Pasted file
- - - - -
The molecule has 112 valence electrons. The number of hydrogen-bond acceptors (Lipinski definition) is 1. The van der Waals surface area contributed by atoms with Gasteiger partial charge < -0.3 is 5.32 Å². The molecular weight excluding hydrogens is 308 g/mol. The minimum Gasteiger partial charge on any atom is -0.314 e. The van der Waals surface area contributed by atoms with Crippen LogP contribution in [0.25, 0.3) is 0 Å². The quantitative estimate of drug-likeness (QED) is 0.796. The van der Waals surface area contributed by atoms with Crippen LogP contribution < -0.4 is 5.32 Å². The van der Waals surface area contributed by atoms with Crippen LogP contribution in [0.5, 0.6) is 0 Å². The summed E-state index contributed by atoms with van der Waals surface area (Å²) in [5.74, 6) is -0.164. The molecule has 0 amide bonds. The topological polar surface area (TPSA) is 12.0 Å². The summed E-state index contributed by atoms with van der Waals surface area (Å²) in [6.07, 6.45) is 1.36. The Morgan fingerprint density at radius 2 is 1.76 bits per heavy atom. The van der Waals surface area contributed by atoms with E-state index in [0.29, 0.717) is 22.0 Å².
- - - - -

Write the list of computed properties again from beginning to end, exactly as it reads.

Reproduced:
The molecule has 112 valence electrons. The number of hydrogen-bond acceptors (Lipinski definition) is 1. The van der Waals surface area contributed by atoms with Gasteiger partial charge < -0.3 is 5.32 Å². The molecular weight excluding hydrogens is 308 g/mol. The minimum Gasteiger partial charge on any atom is -0.314 e. The van der Waals surface area contributed by atoms with Crippen LogP contribution in [0.25, 0.3) is 0 Å². The quantitative estimate of drug-likeness (QED) is 0.796. The van der Waals surface area contributed by atoms with Crippen LogP contribution < -0.4 is 5.32 Å². The van der Waals surface area contributed by atoms with Crippen LogP contribution in [0.5, 0.6) is 0 Å². The summed E-state index contributed by atoms with van der Waals surface area (Å²) in [5.74, 6) is -0.164. The molecule has 0 amide bonds. The topological polar surface area (TPSA) is 12.0 Å². The summed E-state index contributed by atoms with van der Waals surface area (Å²) in [6.07, 6.45) is 1.36. The Morgan fingerprint density at radius 2 is 1.76 bits per heavy atom. The van der Waals surface area contributed by atoms with E-state index in [0.29, 0.717) is 22.0 Å².